Common causes for a child’s cough

Children cough for all sorts of reasons. Some of the most common causes include:

Cold and Flu

It’s common for young children to have multiple colds a year. Hundreds of different viruses can cause a cold and children slowly build immunity to these viruses as they encounter them. Most colds last between 5 to 10 days and your little one could experience sniffles, a sore throat, fever, and headaches as they recover. A child’s body produces a lot of mucus as it fights off a cold and coughing is the body’s way of trying to clear that mucus away as it trickles down the back of the throat. This cough is normal and can sometimes last a few weeks after the other symptoms have gone away.

Hay fever

Hay fever – seasonal allergies caused by grass and tree pollen – causes a chronic runny nose, watery eyes, and an itchy throat in children. Hay fever can sometimes cause a child to cough too. As the excess mucus in the nose trickles down the back of your child’s throat, they will feel the need to cough to clear it away. Hay fever is often worse during spring and summer when there is a higher level of pollen in the air. Common household allergens such as dust-mites and mould can also cause allergy symptoms throughout the year. Reducing your child’s exposure to allergens or removing any obvious allergens, such as dust or mould from your child’s environment may help reduce their allergy symptoms.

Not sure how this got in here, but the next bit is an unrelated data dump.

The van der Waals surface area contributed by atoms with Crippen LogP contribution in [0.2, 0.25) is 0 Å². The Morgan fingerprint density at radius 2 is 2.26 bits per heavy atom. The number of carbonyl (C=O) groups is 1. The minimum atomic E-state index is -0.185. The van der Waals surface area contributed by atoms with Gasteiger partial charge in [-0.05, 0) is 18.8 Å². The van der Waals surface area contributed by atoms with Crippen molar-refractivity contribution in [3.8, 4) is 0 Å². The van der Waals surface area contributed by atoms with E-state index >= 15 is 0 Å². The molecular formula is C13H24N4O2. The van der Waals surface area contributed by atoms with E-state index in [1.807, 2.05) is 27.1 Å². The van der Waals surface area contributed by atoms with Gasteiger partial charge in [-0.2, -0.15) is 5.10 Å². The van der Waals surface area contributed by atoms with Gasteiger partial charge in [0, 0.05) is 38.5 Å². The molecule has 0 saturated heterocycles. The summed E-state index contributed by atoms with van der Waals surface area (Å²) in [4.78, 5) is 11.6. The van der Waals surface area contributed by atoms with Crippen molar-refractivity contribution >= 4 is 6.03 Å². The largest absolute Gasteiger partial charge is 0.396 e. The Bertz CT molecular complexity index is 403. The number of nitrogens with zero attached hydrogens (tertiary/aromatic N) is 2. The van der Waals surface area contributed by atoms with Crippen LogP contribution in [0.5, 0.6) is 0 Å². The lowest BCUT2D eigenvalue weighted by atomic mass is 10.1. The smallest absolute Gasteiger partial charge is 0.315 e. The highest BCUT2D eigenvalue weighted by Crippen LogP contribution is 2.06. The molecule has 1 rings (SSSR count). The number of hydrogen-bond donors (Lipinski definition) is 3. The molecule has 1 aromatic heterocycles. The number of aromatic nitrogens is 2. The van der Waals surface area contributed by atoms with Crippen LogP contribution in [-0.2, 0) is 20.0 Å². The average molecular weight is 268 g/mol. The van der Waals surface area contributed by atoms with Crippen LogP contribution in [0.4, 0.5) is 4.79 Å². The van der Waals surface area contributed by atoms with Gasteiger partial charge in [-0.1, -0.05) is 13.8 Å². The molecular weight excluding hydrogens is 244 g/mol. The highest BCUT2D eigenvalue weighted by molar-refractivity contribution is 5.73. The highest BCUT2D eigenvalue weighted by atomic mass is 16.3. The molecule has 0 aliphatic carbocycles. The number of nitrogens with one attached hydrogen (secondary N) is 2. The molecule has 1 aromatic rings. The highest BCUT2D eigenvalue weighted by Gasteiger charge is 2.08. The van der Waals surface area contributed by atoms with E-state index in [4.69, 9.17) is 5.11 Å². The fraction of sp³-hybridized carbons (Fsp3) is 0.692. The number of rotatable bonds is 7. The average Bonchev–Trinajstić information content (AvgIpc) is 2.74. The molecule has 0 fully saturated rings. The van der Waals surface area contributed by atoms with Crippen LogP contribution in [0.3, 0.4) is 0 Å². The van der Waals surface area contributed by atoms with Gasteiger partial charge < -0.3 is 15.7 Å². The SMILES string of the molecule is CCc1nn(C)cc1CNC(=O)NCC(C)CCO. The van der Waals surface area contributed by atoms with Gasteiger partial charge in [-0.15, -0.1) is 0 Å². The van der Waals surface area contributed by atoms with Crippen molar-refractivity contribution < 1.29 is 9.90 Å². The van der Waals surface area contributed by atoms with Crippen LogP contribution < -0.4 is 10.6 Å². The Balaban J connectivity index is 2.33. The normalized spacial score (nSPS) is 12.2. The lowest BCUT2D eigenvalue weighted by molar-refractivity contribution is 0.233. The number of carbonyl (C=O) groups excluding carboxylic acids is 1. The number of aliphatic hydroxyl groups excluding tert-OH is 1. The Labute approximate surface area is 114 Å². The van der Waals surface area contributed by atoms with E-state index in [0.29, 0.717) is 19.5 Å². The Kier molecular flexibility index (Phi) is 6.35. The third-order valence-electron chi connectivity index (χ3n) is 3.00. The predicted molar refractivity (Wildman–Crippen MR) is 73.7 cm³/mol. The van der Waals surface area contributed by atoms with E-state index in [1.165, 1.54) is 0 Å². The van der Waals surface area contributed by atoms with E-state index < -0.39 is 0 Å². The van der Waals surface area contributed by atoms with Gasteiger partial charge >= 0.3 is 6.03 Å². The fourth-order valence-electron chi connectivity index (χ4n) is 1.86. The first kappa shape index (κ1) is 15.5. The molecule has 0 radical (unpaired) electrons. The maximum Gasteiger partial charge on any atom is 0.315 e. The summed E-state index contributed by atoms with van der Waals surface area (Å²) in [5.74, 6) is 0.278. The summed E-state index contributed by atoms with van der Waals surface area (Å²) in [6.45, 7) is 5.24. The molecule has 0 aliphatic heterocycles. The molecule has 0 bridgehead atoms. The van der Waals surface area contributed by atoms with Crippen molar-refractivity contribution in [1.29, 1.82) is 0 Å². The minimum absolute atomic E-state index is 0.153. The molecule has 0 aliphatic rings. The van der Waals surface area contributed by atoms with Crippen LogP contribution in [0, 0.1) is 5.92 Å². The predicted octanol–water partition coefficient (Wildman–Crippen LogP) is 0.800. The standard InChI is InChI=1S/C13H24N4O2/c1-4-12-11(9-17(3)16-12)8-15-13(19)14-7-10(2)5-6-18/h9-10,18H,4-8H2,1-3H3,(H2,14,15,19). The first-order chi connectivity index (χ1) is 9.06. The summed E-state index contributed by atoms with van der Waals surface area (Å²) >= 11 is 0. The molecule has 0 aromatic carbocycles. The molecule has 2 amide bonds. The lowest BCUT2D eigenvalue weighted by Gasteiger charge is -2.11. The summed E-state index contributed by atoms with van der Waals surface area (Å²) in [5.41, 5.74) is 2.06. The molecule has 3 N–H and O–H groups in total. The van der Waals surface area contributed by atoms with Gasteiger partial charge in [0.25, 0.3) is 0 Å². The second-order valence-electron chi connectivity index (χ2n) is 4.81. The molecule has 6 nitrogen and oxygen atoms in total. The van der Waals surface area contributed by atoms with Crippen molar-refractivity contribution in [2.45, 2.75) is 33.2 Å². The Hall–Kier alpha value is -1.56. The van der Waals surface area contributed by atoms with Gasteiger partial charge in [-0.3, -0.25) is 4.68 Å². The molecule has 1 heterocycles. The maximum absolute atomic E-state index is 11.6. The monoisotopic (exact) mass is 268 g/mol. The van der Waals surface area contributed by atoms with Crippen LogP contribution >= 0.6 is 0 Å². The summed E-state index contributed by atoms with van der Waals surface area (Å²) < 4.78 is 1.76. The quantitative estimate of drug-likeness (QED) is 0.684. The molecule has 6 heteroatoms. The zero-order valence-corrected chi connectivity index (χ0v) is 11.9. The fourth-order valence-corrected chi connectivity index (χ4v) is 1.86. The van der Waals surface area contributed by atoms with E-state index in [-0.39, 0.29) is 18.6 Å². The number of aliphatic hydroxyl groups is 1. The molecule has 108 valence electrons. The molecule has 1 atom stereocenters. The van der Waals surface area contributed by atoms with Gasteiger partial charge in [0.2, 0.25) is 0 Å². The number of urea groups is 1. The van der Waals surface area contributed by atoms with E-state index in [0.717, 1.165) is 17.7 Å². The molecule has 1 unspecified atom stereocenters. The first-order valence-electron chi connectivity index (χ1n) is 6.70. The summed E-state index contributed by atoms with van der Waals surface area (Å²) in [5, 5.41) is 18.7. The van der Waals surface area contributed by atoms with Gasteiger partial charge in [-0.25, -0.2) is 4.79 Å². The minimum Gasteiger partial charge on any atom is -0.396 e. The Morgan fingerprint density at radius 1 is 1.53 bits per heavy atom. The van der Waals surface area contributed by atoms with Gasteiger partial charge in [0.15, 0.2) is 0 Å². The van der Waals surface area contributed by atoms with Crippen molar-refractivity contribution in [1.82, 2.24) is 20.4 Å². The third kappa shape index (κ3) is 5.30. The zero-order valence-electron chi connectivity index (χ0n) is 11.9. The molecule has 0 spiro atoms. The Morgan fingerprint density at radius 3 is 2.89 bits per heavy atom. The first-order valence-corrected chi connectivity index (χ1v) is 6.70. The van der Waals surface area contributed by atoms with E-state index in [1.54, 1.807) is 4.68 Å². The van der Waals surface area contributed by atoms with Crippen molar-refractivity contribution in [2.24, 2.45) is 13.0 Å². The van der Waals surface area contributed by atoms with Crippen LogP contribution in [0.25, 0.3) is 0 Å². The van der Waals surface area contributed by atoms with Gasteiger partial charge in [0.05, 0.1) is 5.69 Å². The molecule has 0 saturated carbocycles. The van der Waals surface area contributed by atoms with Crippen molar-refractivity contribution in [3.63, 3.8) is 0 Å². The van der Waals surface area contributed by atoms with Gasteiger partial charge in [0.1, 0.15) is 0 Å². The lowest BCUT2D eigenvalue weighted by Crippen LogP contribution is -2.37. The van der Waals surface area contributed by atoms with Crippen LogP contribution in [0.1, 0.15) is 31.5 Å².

Reflux can cause a burning feeling in the chest5 and can make children cough.5 This can happen when the acidic contents of the stomach travel back through the throat and trigger the natural cough reflex. Your child may complain of a “tummy ache” since they may be too young to describe the burning sensation in their chest. If you suspect reflux, speak to your doctor about possible treatments.

When to call the doctor

Most of the time coughing in babies and toddlers is usually caused by something benign, but call your doctor if your child:

  • Seems unwell and you are concerned
  • Has a high fever
  • Has difficulty breathing
  • Is not drinking very much or has fewer wet nappies than usual
  • Has a cough that lasts for many weeks and you are worried

If your child coughs up blood, seek medical help immediately.

How to relieve the discomfort of a cough in babies and children

Here are some tips to help relieve the discomfort of your child’s cough while they have a cold:

  • Keep your child well-hydrated to help loosen the mucus
    - Warm lemon tea with honey may also help to soothe the throat and chest irritation caused by coughing
  • Do not give cough medicine to babies or toddlers. There are some cough medicines that may be used in children over the age of 6, for example:
    - expectorants (which help loosen mucus in wet coughs) and
    - cough-suppressants (which inhibit the cough reflex in the case of a dry cough)

Speak to your doctor or pharmacist about which type of cough medicine is suitable for your child’s cough.


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